The Legal 500 Future Lawyers – Bar Guide
Welcome to The Legal 500 Future Lawyers Bar Guide.
In this guide, we explore the other side of the legal profession: the fascinating world of the Bar. From procuring a pupillage to being offered tenancy at your chambers of choice, our Bar Guide aims to help you navigate the sought-after (and extremely competitive!) career path of a barrister.
Who took part?
The Legal 500 Future Lawyers Bar Survey was sent to pupils and junior barristers up to two years in tenancy at sets and chambers across England and Wales. We were overwhelmed by the response; more than 250 pupils and juniors from over 100 chambers took part!
We asked respondents to rate different aspects of their pupillage, from quality of work to supervisor approachability to work/life balance.
We also asked a number of in-depth questions, such as why pupils had chosen their particular chambers or set and what had been the highlights and challenges of their career so far.
‘We receive more structured training. In the first six, this involved Civil Procedure Rules sessions three times a week, and in the run up to second six, we were walked through all of the different kinds of hearing we could appear in by junior members once a week’ – pupil at Gatehouse Chambers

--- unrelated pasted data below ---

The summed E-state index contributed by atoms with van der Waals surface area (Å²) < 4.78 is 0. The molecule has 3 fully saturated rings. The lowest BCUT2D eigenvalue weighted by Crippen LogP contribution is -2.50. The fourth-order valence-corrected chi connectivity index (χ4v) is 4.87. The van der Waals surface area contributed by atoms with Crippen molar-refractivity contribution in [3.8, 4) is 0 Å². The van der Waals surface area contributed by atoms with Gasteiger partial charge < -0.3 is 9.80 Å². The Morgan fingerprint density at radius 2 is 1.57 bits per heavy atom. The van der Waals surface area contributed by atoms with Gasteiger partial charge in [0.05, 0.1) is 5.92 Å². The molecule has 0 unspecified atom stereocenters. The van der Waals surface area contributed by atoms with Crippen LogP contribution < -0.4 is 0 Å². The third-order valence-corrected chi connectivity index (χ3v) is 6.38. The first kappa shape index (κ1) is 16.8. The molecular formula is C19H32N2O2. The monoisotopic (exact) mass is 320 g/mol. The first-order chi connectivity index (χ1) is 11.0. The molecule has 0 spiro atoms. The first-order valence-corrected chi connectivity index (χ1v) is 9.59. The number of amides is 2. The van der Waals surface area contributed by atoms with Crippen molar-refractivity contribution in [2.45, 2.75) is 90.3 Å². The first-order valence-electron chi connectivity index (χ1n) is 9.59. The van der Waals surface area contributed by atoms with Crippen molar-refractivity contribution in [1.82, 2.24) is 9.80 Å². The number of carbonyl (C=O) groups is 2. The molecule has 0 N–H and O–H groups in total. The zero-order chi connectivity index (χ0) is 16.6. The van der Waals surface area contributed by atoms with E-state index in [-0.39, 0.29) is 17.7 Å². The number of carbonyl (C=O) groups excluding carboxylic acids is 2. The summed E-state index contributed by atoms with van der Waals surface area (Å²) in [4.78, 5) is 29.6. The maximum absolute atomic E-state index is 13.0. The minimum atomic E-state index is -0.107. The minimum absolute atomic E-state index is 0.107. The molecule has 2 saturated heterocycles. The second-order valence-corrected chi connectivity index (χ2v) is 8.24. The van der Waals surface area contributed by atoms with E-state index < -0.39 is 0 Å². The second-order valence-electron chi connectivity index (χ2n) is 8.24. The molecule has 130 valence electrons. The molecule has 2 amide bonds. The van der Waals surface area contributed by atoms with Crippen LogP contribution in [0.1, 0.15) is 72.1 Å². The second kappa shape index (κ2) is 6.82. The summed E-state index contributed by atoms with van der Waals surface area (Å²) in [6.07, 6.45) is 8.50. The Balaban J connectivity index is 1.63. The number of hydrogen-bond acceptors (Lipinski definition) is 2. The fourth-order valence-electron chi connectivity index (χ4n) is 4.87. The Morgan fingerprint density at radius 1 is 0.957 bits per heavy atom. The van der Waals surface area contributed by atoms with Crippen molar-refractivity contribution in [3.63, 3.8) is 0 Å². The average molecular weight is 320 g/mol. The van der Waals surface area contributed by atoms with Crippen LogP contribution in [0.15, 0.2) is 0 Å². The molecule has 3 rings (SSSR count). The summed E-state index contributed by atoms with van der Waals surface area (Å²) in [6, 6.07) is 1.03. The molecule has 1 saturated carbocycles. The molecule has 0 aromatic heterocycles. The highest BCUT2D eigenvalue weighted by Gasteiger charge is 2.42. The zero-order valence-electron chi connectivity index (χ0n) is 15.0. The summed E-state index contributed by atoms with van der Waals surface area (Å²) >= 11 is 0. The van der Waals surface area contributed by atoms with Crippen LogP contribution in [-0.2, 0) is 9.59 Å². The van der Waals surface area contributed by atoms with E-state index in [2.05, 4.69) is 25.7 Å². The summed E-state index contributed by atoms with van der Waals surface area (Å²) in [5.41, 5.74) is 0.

The Bar has traditionally been dominated by Oxbridge graduates, and despite the profession becoming under increasing pressure to diversify its pupil intakes, progress up until this point has been relatively slow.
That said, the percentage of this year’s survey respondents who attended the universities of Oxford or Cambridge at undergraduate level was 34%, down from 40% last year. For context, consider that Oxbridge graduates only account for 1% of UK graduates as a whole.
69% of respondents attended a Russell Group university (including Oxford and Cambridge), which shows that the Bar still holds the group’s 24 member universities in high esteem.
22% of pupils did their undergraduate degree at a non-Russell Group UK university, whilst 8% of pupils went to an overseas university.
When it comes to degree subject, 55% of all respondents studied law at undergraduate level, with the other 45% studying non-law subjects, primarily in humanities, social sciences and modern languages.
A massive 77% of this year’s respondents described their ethnicity as white.
Only 3% identified as black and 3% as Indian or Pakistani. 5% of respondents identified as mixed race and 2% as Jewish.
Although the Bar can still conjure up images of an ‘Old Boys Club’ at times, thankfully the days of the industry being dominated by men are over. 52% of this year’s survey respondents identified as female, whilst 48% identified as male.
‘I have not heard of another chambers that is more invested in the success of all of its pupils – Blackstone really sees it as a chambers achievement if all pupils get taken on at the end of the year’ – pupil at Blackstone Chambers